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Why stocks may not live up to your retirement expectations

The S&P 500 can underperform its long-term average for a long time

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You will lag the long-term average if your investment horizon misses the market’s few stellar years.

Financial planners are on shaky ground when extrapolating the past into the future. Yet extrapolation underlies almost everything planners advise their clients to do. Stocks’ have beaten inflation by 6% annualized over the long term? Then build clients’ retirement financial plan on the assumption that this will be true for them too.

This is particularly dangerous advice at times like now when stocks are overvalued. It’s possible it will take decades for clients’ stock performance to live up to the assumed trend.

When I make this point to financial advisers, many think I’m referring to Japan’s stock market, since it trades today well below its all-time high in 1989, 34 years ago. They dismiss Japan’s experience as nothing more than an exception that proves the rule.

These advisers are shocked to learn that there have been even longer periods where the U.S. stock market was a below-average performer. In fact, this has been the case over the past 56 years, since September 1967. Though few are aware of this multi-decade stretch of below-average performance, the numbers don’t lie.

The stock market’s average real (inflation-adjusted) total return (dividend-adjusted) since 1793 has been 6.1% annualized, according to a database maintained by Edward McQuarrie, an emeritus professor at California’s Santa Clara University. This rate of return is represented by the red line in the accompanying chart.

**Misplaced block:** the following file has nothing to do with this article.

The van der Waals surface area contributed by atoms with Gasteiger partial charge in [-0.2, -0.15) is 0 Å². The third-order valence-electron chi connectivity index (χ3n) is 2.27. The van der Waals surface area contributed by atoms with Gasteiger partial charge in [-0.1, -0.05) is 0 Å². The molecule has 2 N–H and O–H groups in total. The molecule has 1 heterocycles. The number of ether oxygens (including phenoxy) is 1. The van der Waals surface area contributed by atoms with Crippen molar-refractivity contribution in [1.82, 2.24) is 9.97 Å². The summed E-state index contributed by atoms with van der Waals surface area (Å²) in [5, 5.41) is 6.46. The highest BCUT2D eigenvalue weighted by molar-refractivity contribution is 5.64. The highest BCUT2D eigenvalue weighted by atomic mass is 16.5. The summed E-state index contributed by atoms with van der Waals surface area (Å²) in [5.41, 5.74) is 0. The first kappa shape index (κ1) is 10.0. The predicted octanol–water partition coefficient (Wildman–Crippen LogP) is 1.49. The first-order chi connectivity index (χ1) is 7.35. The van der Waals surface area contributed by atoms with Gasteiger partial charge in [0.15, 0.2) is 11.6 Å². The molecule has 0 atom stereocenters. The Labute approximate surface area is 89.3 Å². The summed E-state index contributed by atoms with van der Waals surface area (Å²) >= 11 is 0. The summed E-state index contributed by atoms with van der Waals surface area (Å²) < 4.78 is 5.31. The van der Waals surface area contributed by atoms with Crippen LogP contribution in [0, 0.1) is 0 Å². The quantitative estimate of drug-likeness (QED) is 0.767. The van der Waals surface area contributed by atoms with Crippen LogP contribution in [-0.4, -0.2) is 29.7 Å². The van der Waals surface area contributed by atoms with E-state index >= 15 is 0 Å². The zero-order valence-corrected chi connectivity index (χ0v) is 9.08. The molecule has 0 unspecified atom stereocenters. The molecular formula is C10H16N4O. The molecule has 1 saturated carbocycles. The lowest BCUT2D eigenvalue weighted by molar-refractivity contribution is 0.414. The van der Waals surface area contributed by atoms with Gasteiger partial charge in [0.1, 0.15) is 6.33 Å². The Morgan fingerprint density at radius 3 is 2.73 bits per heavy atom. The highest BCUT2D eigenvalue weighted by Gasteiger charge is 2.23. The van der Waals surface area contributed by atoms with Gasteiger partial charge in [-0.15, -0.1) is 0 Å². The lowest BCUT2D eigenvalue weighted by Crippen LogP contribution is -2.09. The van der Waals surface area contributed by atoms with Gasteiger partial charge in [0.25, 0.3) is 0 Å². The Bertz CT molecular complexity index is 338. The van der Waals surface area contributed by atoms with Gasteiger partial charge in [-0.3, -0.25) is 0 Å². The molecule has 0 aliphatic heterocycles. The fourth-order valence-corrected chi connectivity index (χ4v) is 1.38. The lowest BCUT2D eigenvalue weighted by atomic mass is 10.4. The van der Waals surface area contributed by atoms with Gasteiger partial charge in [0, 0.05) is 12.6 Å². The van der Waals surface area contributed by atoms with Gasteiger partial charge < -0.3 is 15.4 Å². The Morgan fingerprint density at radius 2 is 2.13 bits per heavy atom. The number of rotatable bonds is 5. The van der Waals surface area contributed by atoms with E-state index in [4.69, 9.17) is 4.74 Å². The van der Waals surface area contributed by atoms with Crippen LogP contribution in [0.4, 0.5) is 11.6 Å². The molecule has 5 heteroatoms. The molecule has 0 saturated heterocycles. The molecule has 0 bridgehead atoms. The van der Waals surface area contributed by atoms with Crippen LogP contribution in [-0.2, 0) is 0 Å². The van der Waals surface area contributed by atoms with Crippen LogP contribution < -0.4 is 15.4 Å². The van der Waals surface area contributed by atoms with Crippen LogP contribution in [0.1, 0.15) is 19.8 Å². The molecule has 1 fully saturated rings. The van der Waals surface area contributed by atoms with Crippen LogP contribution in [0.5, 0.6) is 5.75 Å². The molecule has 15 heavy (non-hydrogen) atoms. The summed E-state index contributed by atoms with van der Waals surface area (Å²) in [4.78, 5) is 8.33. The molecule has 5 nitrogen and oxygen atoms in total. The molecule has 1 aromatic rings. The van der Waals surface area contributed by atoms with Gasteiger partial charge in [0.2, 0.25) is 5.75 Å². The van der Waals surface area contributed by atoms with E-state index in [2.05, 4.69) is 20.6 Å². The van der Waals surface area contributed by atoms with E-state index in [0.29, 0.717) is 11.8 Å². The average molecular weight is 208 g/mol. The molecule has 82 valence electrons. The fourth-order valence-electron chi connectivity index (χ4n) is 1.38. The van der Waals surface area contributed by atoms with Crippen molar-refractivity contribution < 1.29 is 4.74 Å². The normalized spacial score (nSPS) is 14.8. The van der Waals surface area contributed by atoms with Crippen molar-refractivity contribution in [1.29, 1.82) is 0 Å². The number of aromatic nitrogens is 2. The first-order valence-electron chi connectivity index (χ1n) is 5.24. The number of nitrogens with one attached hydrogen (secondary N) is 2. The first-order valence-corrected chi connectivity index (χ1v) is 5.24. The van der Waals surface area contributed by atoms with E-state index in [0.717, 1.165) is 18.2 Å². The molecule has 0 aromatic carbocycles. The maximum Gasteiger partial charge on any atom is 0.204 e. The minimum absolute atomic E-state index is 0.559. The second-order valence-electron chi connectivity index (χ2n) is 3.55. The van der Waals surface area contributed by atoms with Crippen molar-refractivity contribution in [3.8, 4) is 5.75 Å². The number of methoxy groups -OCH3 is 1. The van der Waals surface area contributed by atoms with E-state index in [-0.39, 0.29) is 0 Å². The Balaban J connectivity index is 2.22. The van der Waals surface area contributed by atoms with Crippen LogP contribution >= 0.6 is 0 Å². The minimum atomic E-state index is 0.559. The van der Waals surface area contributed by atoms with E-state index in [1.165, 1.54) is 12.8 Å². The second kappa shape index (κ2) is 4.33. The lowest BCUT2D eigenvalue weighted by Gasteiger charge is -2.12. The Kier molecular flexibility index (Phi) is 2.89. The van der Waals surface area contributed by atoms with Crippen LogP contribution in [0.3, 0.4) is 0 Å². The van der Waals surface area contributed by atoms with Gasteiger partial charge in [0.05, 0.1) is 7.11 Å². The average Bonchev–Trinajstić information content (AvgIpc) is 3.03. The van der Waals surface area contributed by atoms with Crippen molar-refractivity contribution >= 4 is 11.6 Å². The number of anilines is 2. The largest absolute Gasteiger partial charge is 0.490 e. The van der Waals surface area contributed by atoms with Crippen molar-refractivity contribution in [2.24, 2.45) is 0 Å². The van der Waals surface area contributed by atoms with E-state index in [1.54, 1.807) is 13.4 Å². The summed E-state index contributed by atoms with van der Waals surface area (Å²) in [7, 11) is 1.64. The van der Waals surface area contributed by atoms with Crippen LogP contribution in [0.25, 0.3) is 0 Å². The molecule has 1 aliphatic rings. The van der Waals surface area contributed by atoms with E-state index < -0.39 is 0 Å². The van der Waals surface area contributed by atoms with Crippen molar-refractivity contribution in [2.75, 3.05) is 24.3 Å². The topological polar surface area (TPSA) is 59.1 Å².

In contrast, the green line represents the S&P 500’s SPX real total return since September 1967. On an annualized basis, its rate of return since September 1967 has been 5.7% annualized.

That may not seem a big difference, but it adds up. A $100,000 investment in stocks in September 1967 that grew at an annualized inflation-adjusted rate of 6.1% would today be worth $2.8 million in constant dollars. Invested in the S&P 500, that same $100,000 would instead be worth $2.3 million — a half million less.

You will notice from the chart that a September 1967 investment in the U.S. stock market rose above the 6.1% annualized trendline during the internet bubble years of the late 1990s, and then again (briefly) in 2022 before the bear market began in January 2023. It speaks to equities’ overvaluation in 1967 that it takes bubble-like performance to bring its post-1967 performance up to the long-term trendline — and only for so long as the bubble doesn’t break.

You may think this illustration has little relevance to today’s stock market, since the S&P 500’s real total return is 18% lower than where it was at the top of the bull market in January 2022. So even if bubble-like conditions existed then, you could still argue that much of the hot air has been let out of that bubble.

I’m not so sure this argument is persuasive. The S&P 500’s valuation in September 1967 was lower than now, even taking into account today’s stock market being 18% lower than it was almost two years ago. The S&P 500’s price/earnings ratio was 18.1 in September 1967, versus 18.9 today. Its cyclically-adjusted price/earnings ratio in September 1967 stood at 22.2, versus 28.6 today.

The takeaway, McQuarrie wrote in a recent email: “Stock market performance is lumpy and bunched, surging and languishing, for lengthy periods… [The stock market’s] “long term growth rate, even over two centuries, is biased upward by the few years in which the market soared.”

The investment implication: Even on the assumption the future is like the past, you will lag the long-term average if your investment horizon misses the market’s few stellar years.

Mark Hulbert is a regular contributor to MarketWatch. His Hulbert Ratings tracks investment newsletters that pay a flat fee to be audited. He can be reached at mark@hulbertratings.com

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